Coronavirus Prompts Delivery Services to Promote a ‘Zero Contact’ Approach

Delivery companies take new measures to limit the spread of COVID-19 among employees and consumers

Zero contact delivery service
Delivery driver checking phone
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Delivery service companies in Japan are implementing a number of measures, including a zero-contact system, to reduce the risk to their staff and customers of contracting coronavirus as face-to-face interactions can put them at increased danger of infection.

The realisation of the high-risk nature of the delivery industry came after a Sagawa Express Co. driver in his 60s tested positive for COVID-19. The company has now launched an investigation to determine which customers may have come into “close contact” with the driver so that appropriate action can be taken.

Customers not required to sign for deliveries

Last week, Yamato Transport Co. announced it will introduce a temporary drop-off system which would allow customers to receive packages without having to deal directly with drivers in an effort to curb the spread of the virus across the country.

Under the new system, a customer can request via their home intercoms that the driver leave their packages in a specific spot outside their door. Customers will not be required to sign for their delivery, and can avail of this option until the end of March.

“We have decided to take this measure because we received some requests from our customers that they want to avoid face-to-face interaction with drivers as much as possible,” Takafumi Nakagawa, a spokesperson for Yamato said.

Sagawa has also suspended its digital signature system, which uses drivers’ smartphones, as the practice can greatly increase the likelihood of the virus being transmitted between employees and consumers.

As the digital signature system requires one smartphone to be used by a number of different customers each day, Yuki Yamada, a spokesman for the company, said they “wanted to prevent the risk of [their] customers getting infected, as well as to minimise such risks for [their] employees.”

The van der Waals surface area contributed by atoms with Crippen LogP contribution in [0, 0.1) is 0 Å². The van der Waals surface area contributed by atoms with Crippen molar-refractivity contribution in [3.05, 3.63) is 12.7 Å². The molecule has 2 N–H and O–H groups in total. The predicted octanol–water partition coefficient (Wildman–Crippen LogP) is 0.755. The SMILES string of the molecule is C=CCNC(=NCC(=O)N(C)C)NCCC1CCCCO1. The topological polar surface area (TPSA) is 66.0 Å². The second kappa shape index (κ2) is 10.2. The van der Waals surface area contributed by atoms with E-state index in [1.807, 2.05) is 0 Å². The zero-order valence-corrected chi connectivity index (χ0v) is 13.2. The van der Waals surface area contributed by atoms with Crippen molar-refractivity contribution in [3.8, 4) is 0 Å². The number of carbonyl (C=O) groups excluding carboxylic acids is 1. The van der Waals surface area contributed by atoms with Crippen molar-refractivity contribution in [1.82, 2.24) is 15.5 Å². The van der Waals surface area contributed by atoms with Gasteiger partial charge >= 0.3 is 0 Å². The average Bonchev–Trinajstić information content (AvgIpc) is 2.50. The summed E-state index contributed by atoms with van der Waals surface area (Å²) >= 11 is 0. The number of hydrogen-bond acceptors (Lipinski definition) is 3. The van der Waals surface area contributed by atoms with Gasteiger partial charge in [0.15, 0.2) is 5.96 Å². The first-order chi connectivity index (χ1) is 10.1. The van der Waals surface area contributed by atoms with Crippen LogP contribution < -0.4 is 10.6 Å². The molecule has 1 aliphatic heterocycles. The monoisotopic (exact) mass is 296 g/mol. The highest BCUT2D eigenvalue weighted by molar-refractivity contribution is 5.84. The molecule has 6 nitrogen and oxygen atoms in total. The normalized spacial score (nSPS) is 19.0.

Sagawa has also suspended its digital signature system, which uses drivers’ smartphones, as the practice can greatly increase the likelihood of the virus being transmitted between its employees and consumers

Zero-contact pizzas

With more and more people confined to their homes to avoid exposure to the virus, the use of delivery services to procure vital items has greatly increased so delivery firms recognised their own need to limit the spread of infection.

Domino’s Pizza Japan launched an initiative similar to Yamato’s, which enables their delivery service customers to receive their orders in a “zero-contact” manner.

The delivery driver will place the pizza order wherever the customer has specified, setting it down on an empty box to avoid putting the pizza box directly on the ground.

Once the driver notifies the customer that their food has arrived, they will “step away at least 2 meters from your front door or designated location, and confirm that you received your product(s),” according to the company website.

What do you think about the delivery industry’s measures to limit the spread of coronavirus? Have you used any of the zero-contact services? Let us know in the comments below.

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Business have to adapt the way they operate during this COVID-19 outbreak to protect both their employees and their customers from infection.

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Written by Catherine McGuinness

Writer and journalist with a love for all things Japan.

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